We loved this comment from one satisfied failsafer: "Ah, the answer to my prayers. I had no idea the brochure even existed, but thanks so much for directing me to it. I am not very Internet savvy, however I found it easy enough. Regarding possible opposition to failsafeing within the child care setting ... now all I have to do is hand over a copy of this and let them ask questions! Thanks again. I highly recommend everyone print this out if you don't already have a copy, it sure cuts out the "but WHY can't your kid have (insert food here)?" questions. Great for grandparents too."




All Failsafe Newsletters from 1998-present are available here: http://fedup.com.au/fedup-newsletters. But some of the links are out of date and you must always check current products rather than relying on historical information.


Cook’s corner


Wanting to lose weight after festive season excess? In this issue we focus on simple recipes.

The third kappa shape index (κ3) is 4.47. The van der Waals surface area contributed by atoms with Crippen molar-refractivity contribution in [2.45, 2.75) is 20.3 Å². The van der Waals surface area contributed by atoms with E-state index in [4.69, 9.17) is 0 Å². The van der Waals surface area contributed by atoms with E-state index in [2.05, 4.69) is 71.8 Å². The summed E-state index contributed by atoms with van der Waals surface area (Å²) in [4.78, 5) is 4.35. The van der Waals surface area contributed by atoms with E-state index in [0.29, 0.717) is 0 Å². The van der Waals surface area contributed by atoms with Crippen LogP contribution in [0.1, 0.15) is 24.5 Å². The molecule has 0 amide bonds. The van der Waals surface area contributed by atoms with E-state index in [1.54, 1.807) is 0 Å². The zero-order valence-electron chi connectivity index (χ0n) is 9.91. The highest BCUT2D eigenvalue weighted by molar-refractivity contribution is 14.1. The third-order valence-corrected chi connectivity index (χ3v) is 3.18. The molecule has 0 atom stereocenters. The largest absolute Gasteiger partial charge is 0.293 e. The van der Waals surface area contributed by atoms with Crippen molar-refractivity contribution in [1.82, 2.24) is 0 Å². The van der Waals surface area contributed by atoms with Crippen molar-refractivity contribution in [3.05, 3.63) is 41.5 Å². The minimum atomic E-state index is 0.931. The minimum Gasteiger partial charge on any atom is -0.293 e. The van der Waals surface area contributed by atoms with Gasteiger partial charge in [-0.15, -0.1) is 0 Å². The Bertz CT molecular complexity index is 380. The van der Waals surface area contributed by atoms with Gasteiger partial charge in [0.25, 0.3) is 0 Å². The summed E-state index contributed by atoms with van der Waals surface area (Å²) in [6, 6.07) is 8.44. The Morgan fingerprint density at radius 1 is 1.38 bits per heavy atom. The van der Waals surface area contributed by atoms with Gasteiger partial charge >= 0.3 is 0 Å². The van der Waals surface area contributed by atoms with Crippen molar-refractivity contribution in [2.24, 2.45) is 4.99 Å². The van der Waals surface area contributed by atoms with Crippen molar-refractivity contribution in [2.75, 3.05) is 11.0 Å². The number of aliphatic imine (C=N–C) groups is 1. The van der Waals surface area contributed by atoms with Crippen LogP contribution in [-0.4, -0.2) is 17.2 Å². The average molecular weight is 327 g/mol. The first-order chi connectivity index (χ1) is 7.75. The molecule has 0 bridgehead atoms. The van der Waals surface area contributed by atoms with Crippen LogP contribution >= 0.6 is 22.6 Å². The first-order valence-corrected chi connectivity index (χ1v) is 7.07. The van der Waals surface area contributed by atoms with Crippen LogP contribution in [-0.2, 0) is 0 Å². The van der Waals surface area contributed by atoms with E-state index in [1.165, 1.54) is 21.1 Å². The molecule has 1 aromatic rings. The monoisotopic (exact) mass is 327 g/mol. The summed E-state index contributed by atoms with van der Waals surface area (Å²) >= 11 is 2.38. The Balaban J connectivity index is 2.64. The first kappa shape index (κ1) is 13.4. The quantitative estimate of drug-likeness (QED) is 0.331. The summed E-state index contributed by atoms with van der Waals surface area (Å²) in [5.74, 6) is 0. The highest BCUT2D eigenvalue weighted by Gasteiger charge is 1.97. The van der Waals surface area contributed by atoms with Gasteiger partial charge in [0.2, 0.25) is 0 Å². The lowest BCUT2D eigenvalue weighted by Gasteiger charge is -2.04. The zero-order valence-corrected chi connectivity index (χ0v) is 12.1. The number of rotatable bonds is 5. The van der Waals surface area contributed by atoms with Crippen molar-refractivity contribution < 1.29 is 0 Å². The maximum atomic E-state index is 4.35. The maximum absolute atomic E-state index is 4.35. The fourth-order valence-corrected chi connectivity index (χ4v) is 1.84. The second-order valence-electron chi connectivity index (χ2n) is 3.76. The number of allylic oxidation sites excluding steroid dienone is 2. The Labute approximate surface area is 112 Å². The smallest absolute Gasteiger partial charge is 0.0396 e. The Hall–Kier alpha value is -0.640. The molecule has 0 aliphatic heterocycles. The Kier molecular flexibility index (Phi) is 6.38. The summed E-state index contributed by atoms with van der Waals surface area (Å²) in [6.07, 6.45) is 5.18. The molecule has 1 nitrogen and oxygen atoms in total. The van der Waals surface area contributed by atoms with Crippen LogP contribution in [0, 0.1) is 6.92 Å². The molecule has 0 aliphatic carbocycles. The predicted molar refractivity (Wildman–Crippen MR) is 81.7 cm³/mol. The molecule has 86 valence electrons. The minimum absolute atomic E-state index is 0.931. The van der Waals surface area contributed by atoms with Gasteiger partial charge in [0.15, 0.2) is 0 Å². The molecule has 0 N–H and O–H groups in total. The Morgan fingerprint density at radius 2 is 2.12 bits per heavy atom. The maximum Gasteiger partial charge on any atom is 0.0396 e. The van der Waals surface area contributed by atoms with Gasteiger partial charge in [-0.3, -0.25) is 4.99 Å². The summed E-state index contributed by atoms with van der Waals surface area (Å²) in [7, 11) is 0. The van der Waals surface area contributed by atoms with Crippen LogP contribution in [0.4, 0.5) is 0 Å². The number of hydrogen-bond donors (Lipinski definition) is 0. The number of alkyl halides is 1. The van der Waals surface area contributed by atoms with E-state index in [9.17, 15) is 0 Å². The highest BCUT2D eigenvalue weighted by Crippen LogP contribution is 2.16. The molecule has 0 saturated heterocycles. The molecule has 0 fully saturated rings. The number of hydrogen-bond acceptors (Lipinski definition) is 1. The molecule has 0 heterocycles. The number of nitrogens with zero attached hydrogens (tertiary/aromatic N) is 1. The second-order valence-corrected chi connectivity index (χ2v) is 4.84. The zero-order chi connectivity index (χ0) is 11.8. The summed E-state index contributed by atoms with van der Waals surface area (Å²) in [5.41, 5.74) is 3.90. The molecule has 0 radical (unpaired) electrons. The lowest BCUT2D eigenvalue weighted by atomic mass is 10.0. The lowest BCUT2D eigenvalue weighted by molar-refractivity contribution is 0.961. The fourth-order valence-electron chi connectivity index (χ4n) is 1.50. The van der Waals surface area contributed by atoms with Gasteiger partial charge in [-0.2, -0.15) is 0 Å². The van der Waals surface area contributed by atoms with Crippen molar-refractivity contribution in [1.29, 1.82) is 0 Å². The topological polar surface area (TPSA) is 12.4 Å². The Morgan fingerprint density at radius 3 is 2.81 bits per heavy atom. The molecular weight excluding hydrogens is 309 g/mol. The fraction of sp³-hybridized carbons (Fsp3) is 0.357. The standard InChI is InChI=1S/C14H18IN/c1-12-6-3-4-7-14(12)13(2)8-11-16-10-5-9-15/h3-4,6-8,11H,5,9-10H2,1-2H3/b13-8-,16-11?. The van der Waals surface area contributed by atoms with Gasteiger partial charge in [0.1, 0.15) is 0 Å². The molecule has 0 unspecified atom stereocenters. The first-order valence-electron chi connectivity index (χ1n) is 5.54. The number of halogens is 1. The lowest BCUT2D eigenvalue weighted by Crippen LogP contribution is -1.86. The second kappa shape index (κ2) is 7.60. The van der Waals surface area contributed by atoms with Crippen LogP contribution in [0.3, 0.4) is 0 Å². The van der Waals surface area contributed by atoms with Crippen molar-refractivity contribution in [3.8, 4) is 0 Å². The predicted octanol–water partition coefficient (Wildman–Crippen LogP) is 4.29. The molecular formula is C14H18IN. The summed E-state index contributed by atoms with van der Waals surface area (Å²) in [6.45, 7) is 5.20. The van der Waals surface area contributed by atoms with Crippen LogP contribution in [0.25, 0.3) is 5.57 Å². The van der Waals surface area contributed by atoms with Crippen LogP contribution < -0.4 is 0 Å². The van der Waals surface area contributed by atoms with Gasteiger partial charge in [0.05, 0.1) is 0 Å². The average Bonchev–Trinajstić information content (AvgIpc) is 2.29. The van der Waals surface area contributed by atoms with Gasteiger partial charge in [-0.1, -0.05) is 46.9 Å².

Failsafe breadcrumbs: for breadcrumbs we just break up and food process frozen slices of bread, usually the left-over crusts. We use Brumby's, Bakers Delight or other failsafe bread of course – thanks to Amy.


Quick Carob spread: the quickest ever spread for sandwiches: butter bread, sprinkle over carob powder and add top slice of bread. For toast, spread with a knife until butter and carob are mixed. For a low fat version of this spread, mix 2 tbsp carob powder with an equal quantity of milk until reaching the consistency of icing then spread straight onto unbuttered bread - thanks to Leah, NSW


Mayonnaise Chicken Drumsticks


6 chicken legs or 3 breast fillets, skin removed

1/3 cup failsafe mayonnaise - see Newsletter #58 or Robin’s Dressing (aka Mighty Mayo) in Sue’s books or at http://fedup.com.au/recipes/blog

1½ cups dry breadcrumbs or rice crumbs


Coat chicken with mayonnaise in a shallow dish and refrigerate overnight. Roll chicken in crumbs. Place in a greased baking dish, brush with melted butter or Nuttelex. Bake at 180 degrees for 40-45 minutes - thanks to Melissa, SA


Creamed rice


This creamy old-fashioned dessert is delicious served hot or can be refrigerated in individual serving containers as a snack.